So we finished up our bittersweet stopover in California. I say bittersweet because we LOVE spending time with our kids and grandkids, but unfortunately HATE the state of California. We were both lifelong residents of that state and when I was growing up 50+ years ago it was a magnificent state. But time & evolution (plus a heavy influx of pigs & thugs over the years) have managed to destroy California. Driving through areas like Bakersfield, Salinas, San Jose, even Sonoma County it was disappointing to see the amount of garbage piled high along the roadways, the amount of graffiti scrawled all over everything, even the terrible conditions of the highways. Sad to say goodbye to the kids, but GLAD to be eastbound. We were headed for Utah and decided to do the Hwy. 80 to Reno and catch Hwy. 50 out of there. Since we had to swing north for Hwy. 80, we made a very short stop off to see the Gladiator (that’s Max, our grandson in Santa Rosa), just long enough to allow Jeanne to finish planning our family XMAS extravaganza that will occur in Nashville. Everyone is going to fly in for a few days of celebration and checking out that area in Tennessee.
Our departure was “exciting” to say the least. Now, I freely admit I can NEVER be accused of being a handyman type, I basically have no mechanical skills; yes, I am hopeless in that realm. Just after leaving Santa Rosa, every warning light, every siren, every bell & whistle went off on my dash. Check engine warning, brake air, exhaust temp warning, something called “trans comm failure”, and many others. These things are all computerized and it all got triggered. My gauges went dead off and on. I lost no power or ability to steer and brake, and those bells, whistles, and warnings would stay on for a few seconds, then go back to normal function. I have had this happen to me twice before, scattered over the past 2 years, but only for a few seconds and then gone. I was in a Cummins shop within the past 6 months and had them check it out while installing some computer update, but they told me it was not part of the system they were responsible for and I should take it to a Freightliner shop. Since I have a couple of Freightliner recalls for minor issues already, I guess “Freightliner, here I come”, well, as soon as we’re done playing around and as long as we have no earth shattering problems. But for that first hour on the road, the on again off again bells and whistles drove us nuts. Amazingly, once we hit Hwy. 80 the dash stopped acting up.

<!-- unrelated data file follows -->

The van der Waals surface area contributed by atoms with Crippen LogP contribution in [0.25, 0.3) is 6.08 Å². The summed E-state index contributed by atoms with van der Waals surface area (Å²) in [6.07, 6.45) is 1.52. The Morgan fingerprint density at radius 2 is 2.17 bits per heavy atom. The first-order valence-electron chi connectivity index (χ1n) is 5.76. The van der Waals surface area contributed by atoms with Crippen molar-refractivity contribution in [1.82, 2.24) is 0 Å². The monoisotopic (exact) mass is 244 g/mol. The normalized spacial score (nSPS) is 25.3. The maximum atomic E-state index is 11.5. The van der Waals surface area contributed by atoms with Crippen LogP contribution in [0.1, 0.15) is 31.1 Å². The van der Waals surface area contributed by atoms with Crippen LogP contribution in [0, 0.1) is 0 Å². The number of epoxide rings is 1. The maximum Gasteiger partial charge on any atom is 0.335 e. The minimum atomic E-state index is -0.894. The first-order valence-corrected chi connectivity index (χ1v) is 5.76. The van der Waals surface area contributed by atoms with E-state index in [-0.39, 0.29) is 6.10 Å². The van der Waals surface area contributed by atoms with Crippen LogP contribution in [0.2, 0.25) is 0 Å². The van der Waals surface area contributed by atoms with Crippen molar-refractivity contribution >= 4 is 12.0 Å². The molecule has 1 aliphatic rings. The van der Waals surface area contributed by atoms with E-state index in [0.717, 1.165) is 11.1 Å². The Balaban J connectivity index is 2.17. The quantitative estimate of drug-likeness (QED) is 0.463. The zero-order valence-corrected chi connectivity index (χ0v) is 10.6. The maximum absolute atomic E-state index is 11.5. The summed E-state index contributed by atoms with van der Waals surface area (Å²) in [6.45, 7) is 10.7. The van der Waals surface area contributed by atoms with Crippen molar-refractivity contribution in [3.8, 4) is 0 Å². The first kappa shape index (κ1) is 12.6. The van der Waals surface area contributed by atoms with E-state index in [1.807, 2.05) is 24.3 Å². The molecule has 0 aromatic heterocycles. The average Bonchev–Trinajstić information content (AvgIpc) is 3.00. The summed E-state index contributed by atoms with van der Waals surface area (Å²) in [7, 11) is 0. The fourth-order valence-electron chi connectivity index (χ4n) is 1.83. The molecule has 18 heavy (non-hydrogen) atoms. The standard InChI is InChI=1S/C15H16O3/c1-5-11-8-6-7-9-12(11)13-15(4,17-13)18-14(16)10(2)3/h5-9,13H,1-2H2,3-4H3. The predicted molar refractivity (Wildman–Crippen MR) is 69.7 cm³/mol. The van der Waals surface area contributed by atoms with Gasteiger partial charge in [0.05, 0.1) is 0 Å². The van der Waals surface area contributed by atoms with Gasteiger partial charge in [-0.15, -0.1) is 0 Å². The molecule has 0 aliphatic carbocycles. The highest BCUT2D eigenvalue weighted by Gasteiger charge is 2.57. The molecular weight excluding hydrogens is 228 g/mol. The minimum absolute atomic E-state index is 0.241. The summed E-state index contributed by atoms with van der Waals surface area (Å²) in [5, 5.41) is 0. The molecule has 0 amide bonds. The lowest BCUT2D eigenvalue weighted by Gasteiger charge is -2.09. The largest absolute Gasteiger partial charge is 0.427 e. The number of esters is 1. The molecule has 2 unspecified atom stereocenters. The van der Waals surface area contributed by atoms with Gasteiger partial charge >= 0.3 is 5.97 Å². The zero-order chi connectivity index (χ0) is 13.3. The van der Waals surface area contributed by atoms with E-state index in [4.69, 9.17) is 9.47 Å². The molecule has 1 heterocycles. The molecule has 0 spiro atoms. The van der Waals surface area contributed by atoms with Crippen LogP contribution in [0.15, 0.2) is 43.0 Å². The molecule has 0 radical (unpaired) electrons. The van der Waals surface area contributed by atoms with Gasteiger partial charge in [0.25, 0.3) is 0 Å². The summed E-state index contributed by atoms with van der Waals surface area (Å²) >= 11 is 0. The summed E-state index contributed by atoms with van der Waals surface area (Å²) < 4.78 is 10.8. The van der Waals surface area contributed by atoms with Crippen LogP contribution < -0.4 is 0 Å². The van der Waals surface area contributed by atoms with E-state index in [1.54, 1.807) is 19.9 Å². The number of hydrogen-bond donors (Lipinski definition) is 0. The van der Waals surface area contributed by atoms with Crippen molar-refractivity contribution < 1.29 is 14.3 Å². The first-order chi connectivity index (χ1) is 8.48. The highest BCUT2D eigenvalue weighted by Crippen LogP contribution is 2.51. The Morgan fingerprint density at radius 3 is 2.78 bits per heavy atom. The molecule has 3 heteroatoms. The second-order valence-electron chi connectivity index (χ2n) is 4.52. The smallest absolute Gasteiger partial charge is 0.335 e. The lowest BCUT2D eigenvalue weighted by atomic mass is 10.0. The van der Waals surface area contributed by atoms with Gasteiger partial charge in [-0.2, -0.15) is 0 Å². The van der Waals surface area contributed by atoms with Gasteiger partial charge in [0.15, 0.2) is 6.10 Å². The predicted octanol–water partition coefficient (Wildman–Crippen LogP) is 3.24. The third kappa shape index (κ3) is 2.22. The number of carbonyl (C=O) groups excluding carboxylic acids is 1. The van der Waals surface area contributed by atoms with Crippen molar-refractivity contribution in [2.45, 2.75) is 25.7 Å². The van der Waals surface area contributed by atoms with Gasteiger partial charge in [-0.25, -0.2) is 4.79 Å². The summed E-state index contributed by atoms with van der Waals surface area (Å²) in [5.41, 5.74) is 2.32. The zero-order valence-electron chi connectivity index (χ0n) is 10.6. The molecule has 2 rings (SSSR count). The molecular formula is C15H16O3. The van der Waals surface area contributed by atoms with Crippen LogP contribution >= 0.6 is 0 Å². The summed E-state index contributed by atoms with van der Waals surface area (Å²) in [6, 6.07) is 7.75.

Sparks Marina RV Resort was our first stop, a park we had stayed at before. We only stayed a couple days here, enough to hit Trader Joe’s and stock up for Utah. I’ve said it before and I’ll say it again, southern Utah is a beautiful area with all the national parks, but it is not very convenient. Large grocery stores are rare, so one must stock up on food and water before entering that state. Then it was onward across the state of Nevada on Hwy. 50, the section between Reno and Ely of which we had not been on before. Reno designated that stretch as the loneliest highway and we could see why. It was rare to pass anyone. The highway also wound up into the stratosphere on a few sections of very slow-going twisty-turny road. But we survived and made it to the megalopolis of Ely, NV, where we took another 2-day rest at the Prospector Casino. We did a short bicycle tour of the town on our non-travel day and relaxed in their hot tub, then hit the road east.
A lot of folks frequently ask us things like “what’s your favorite area(s)”, “how do you find boondock sites”, “how do you find places to stay”, etc. Favorite areas is a work in progress, the jury is still out on that one. There are many resources out there to help one wander the countryside. Our main guide for RV parks, both gov’t and privately run, is rvparkreviews.com . And I always suggest if you use these types of resources, please take the time to submit your own review – it runs on all of our input and is only effective if multiple people render their opinions. For boondocking, again, there are numerous resources out there for your choosing. We rely on several blogs done by folks like us who have hit the road as full-time RVers, I think we have a widget on this blog that lists the blogs we follow, I’m too lazy and technologically challenged to check. We are also members of the Escapee RV Club which enables us access to daysenddirectory.com , an 800-some page guide of free or low cost ($15 or less per night) campsites. And what is relative to where in the world we are now, we met Marianne Edwards at our stay in Jojoba Hills, CA. She is a visiting Canadian who happens to have put together a guide book entitled “RV Boondocking in Southern Utah – A Frugal Shunpiker’s Guide”. She can be found at frugal-rv-travel.com . Currently we are using this guide and it has some very nice boondock sites including where we are parked at this very moment. Additionally, since we are in the area for a specific purpose (having fun 4-wheeling in the outback, AKA: trying to destroy a perfectly good Jeep), Jeanne found a book published by FunTreks, Inc. entitled “Guide to Moab, UT Backroads & 4-Wheel-Drive Trails” (funtreks.com). That guide lists 80 trails in the area with good descriptive directions to help you get lost (insert sarcasm here).